Friday, December 30, 2016

Finishing 2016 With Books

Present Over Perfect by Shauna Niequist

So here's the thing: I left the idea of perfect behind long ago, and I was mostly looking for more inspiration on being present. So for a lot of this book, I felt like it didn't suit me. There was a major them of "learn to say no" and I am a rebel so #perfected. It's already in my nature to turn things down when life gets too overwhelming, or just simply doesn't feel good. What's not natural to me, is being present during the "no" moments, so I was hoping for insight on that. Some of her sentiments spoke to me, but maybe not the way I wanted them to or hoped that they would. Though this book didn't serve me as I expected it to, she is a beautiful, comforting writer, and so I still felt at home within her words. And her thoughts on society's picture of what women should be: tired and skinny, exhausted and starving. Wow. That was a turthbomb of clarity, and one that I am not playing along with! There's great worth here, even if the message isn't completely tailored to you personally.

Dreamology by Lucy Keating

I love-love-loved this for its perfect, perfect YA cheese. Like fictional brie! I am obsessed with dreamy, impossible, super-charged love stories and this one was so perfect, and such a quick, flowing read. The weirdo dreams were just perfect and crazily artistic - so says a wild, vivid dreamer. This may even be a re-read sometime - so much cheesy love to be had here!

Carry On by Rainbow Rowell

You know with YA fantasy, especially one that was born out of a Harry Potter influence, there are going to be some characters that require you to suspend your disbelief. I'm down with that - HP is perfection and I happily accept its rules and realities. Let me lay this one out for you, though. The main story happening here is between a gay magical vampire (seriously), and a savior type who realizes he's also gay in about 30 seconds of pondering over it and is instantly cool with it before going off and growing a set of dragon wings and a devil tail. Seriously. Their Voldemort has the stupidest of names, their Hermione type feels undeveloped, and their Dumbledore is a terrible person with a wild superiority complex. But I think what was the most annoying of all was how fickle their magic was. How ridiculously flighty and iffy it was, and how hard it was to trust it as the reader. It didn't try very hard to sell itself. The book itself felt entirely too long and drawn out, and I didn't get excited to see what would happen until the last 100 pages (which meant the first 400+ were exhausting.) It's crazy, because I looooove Rainbow Rowell, and really liked Fangirl, so I was surprised by how much this did now wow me. There was enough here for me to give it 3 stars, but it was not exactly what I'd hoped it would be.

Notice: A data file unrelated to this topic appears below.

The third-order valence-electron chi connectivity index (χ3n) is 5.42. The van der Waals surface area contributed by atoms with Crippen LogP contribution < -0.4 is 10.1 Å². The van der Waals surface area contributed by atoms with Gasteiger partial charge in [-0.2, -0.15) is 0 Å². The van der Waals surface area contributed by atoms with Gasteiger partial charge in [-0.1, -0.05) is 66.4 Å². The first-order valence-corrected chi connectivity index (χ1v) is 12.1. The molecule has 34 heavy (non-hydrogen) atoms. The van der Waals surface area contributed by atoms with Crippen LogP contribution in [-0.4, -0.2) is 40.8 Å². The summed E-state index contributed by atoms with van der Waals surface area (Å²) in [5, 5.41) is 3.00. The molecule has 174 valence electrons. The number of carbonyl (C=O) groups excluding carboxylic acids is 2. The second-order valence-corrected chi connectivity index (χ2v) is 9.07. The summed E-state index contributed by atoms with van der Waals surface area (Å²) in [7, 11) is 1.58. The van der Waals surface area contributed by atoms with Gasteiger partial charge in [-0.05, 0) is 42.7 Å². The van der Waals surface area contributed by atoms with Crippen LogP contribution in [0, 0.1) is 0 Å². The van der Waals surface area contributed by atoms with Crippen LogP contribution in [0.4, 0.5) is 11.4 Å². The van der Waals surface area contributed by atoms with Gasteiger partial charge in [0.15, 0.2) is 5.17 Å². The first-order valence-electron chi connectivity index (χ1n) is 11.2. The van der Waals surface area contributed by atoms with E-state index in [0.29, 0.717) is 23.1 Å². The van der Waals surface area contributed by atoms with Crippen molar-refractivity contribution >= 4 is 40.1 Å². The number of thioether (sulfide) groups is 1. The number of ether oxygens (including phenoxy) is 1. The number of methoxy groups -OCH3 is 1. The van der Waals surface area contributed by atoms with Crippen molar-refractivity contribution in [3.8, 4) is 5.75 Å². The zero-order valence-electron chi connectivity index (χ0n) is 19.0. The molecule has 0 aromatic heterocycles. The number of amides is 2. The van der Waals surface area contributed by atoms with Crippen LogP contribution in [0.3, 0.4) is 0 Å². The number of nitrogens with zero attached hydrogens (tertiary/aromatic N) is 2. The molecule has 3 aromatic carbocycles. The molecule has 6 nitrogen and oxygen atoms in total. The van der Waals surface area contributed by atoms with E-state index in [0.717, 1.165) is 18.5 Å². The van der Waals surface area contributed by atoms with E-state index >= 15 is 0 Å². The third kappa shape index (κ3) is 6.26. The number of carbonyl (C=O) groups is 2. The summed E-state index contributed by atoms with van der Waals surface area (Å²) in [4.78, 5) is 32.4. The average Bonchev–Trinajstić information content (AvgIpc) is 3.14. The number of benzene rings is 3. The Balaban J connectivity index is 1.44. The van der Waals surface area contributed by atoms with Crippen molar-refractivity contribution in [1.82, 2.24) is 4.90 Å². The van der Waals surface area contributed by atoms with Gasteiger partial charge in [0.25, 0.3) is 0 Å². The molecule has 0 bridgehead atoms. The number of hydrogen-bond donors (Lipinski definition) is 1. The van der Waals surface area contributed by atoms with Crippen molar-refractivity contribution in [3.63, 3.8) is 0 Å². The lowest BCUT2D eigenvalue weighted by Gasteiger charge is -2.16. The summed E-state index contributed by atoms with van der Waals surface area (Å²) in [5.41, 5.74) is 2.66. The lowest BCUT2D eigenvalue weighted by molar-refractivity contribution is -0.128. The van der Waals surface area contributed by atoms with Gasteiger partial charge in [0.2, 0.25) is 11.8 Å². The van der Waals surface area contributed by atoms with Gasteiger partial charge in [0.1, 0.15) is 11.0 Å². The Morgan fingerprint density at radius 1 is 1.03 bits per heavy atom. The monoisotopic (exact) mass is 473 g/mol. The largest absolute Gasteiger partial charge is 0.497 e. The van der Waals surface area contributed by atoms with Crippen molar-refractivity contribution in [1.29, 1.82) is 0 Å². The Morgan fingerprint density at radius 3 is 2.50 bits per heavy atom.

I Wrote This For you: Just The Words by Iain Thomas

It took me almost an entire year to read this because of how thought-provoking many of the passages were. There were some that I adored, circled, and highlighted because they spoke directly to me, and others that felt odd and daunting and drawn out. There are truths in here for everyone - in a poetic, artistic form - but that also means there's a lot that doesn't relate to the individual reader. If you like the kind of poetry that doesn't exactly flow, but can sometimes strike the perfect chord, check it out!

Fantastic Beasts and Where To Find Them Screenplay by J.K. Rowling

I looooooved this! More than the Cursed Child, despite that one having the original core characters from the franchise. Maybe it's because the format of the Cursed Child prepared me to enjoy this one more, or because I'd already seen and loved the movie so I was able to picture it all perfectly and even gain some clarity on their exact dialogue, but it was seriously enjoyable. My HP loving husband loved it, too. I would still love to see this series turned into full-fledged novels, but I'm excited for the next installments regardless!

Adventures for Your Soul by Shannon Kaiser

I waited on the library's hold list for this one for months and months, so I assumed based on its popularity both there and all over Instagram and in self-help groups meant it would blow my socks off, but only sort-of did. There were some good truth bombs in here, but it was delivered sort of plainly. The author re-tells her story every 10 pages and the distraction of how boring it became overshadowed the value. I took a few things away from the experience, but I was hoping for more. I think this is best for someone that doesn't do a lot of spiritual, self-help reading already, because this felt like watered down redundancy to me. 

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